Quick Intro: Olympic Speed Skating
A quick intro to Olympic speed skating includes the history of a sport dating back more than 800 years to the 13th century, where the Dutch originally began practicing the sport for it's functionality. Skating allowed messengers to carry information quickly between villages. Today, speed skating is a sport in which athletes race on skates around a 400-meter long track.
It is believed that the first speed skating competition was held in 1676 in the Netherlands. But it wasn't until 1863 that the first official, sanctioned event was held in Oslo, Norway. Just 26 years later, the first world championship event was held in the Netherlands. Dutch, Russian, American, and English teams competed.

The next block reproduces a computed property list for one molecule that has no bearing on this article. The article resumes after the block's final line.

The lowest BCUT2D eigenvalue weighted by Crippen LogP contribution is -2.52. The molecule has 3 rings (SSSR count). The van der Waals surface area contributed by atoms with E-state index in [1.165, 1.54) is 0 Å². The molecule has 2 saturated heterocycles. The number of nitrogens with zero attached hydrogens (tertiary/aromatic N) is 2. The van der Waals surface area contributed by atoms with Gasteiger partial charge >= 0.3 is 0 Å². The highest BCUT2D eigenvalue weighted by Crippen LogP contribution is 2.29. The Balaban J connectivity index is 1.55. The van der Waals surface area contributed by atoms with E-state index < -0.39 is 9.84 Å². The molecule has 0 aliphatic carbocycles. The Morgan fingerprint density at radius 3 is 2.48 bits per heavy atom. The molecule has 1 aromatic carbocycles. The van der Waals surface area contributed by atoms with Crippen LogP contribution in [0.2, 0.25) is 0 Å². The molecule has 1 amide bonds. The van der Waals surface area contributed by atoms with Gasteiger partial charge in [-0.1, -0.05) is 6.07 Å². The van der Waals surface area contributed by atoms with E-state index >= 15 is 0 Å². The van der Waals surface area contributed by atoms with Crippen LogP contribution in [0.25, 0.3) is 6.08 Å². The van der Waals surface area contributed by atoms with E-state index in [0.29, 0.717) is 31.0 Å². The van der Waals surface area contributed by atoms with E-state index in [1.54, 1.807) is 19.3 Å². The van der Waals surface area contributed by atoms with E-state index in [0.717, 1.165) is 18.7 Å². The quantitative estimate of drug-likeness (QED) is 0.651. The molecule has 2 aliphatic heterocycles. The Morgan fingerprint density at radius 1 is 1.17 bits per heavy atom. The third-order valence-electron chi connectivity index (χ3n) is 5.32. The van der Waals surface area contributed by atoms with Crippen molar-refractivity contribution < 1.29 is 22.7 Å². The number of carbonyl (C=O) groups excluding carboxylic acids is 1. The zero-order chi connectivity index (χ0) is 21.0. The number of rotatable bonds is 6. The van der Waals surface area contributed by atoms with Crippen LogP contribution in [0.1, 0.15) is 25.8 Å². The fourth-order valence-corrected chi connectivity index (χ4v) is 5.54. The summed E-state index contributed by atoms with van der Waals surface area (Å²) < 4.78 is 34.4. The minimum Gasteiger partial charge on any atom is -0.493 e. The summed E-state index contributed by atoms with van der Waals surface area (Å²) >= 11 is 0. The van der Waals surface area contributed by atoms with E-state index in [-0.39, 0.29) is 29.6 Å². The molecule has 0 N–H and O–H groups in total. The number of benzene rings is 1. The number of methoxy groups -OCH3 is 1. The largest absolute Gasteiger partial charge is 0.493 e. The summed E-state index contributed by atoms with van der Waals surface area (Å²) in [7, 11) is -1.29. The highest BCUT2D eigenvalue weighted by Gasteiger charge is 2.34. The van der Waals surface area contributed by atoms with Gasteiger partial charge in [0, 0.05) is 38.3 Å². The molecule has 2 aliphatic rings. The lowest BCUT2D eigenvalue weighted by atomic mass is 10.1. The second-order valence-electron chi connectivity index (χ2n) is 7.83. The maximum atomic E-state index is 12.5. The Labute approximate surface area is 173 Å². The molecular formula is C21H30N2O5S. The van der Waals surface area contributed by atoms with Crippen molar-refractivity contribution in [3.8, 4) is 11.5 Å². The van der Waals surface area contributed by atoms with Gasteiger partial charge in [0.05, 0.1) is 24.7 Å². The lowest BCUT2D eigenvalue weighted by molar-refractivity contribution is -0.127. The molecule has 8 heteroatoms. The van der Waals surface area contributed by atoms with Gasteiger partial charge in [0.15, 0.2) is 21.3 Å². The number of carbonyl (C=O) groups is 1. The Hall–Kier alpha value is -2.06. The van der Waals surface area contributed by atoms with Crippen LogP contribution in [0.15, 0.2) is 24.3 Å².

The first Olympic speed skating competition was held in Charmonix, France at the 1924 Winter Olympics. Only men were permitted to compete in the five events. Charles Jewtraw of New York won the first gold medal in the 500m event.
Women's events were included in the 1932 Games as a demonstration sport. It wasn't until the 1960 Olympic Games in Squaw Valley, California that women were able to compete for medals. There, Lidia Skoblikor of the Soviet Union won the first gold medals in the 1500m and the 3000m.
Short track speed skating was introduced in to the Olympics with the 1992 Winter Games in Albertville, France. The popularity of the sport has since increased. Raced on a hockey-rink sized track, the events have different rules and are considered a separate sport from long track speed skating.
Posted on: Apr. 20, 2010